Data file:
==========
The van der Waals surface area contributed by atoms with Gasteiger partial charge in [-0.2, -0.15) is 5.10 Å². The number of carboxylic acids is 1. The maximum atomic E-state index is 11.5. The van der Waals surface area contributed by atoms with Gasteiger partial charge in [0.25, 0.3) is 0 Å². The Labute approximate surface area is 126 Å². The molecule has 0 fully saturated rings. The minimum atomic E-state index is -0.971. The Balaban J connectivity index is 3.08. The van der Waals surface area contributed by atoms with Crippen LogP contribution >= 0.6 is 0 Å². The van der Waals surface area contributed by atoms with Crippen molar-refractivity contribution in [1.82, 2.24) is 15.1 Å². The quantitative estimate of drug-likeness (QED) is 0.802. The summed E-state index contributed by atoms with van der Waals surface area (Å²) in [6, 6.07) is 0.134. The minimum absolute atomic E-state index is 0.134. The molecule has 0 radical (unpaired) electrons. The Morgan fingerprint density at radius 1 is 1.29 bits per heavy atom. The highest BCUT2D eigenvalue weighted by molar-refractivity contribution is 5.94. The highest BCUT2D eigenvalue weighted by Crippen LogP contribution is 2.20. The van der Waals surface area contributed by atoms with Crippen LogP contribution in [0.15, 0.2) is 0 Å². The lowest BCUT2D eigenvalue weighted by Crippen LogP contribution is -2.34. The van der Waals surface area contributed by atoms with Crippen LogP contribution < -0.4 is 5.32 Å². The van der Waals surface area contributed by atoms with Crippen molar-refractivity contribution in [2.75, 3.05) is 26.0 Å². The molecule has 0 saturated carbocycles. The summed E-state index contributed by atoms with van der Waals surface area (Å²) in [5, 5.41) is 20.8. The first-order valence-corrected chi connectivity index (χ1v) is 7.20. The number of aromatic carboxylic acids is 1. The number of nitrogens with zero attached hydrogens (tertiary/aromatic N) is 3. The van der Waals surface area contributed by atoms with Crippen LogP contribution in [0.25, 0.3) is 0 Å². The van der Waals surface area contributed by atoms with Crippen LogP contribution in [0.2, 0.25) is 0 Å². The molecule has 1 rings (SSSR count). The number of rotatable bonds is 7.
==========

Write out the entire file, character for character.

The van der Waals surface area contributed by atoms with Gasteiger partial charge in [-0.2, -0.15) is 5.10 Å². The number of carboxylic acids is 1. The maximum atomic E-state index is 11.5. The van der Waals surface area contributed by atoms with Gasteiger partial charge in [0.25, 0.3) is 0 Å². The Labute approximate surface area is 126 Å². The molecule has 0 fully saturated rings. The minimum atomic E-state index is -0.971. The Balaban J connectivity index is 3.08. The van der Waals surface area contributed by atoms with Crippen LogP contribution >= 0.6 is 0 Å². The van der Waals surface area contributed by atoms with Crippen molar-refractivity contribution in [1.82, 2.24) is 15.1 Å². The quantitative estimate of drug-likeness (QED) is 0.802. The summed E-state index contributed by atoms with van der Waals surface area (Å²) in [6, 6.07) is 0.134. The minimum absolute atomic E-state index is 0.134. The molecule has 0 radical (unpaired) electrons. The Morgan fingerprint density at radius 1 is 1.29 bits per heavy atom. The highest BCUT2D eigenvalue weighted by molar-refractivity contribution is 5.94. The highest BCUT2D eigenvalue weighted by Crippen LogP contribution is 2.20. The van der Waals surface area contributed by atoms with Crippen LogP contribution in [0.15, 0.2) is 0 Å². The lowest BCUT2D eigenvalue weighted by Crippen LogP contribution is -2.34. The van der Waals surface area contributed by atoms with Crippen LogP contribution < -0.4 is 5.32 Å². The van der Waals surface area contributed by atoms with Crippen molar-refractivity contribution in [2.75, 3.05) is 26.0 Å². The molecule has 0 saturated carbocycles. The summed E-state index contributed by atoms with van der Waals surface area (Å²) in [5, 5.41) is 20.8. The first-order valence-corrected chi connectivity index (χ1v) is 7.20. The number of aromatic carboxylic acids is 1. The number of nitrogens with zero attached hydrogens (tertiary/aromatic N) is 3. The van der Waals surface area contributed by atoms with Crippen LogP contribution in [0.25, 0.3) is 0 Å². The van der Waals surface area contributed by atoms with Crippen LogP contribution in [0.2, 0.25) is 0 Å². The molecule has 1 rings (SSSR count). The number of rotatable bonds is 7.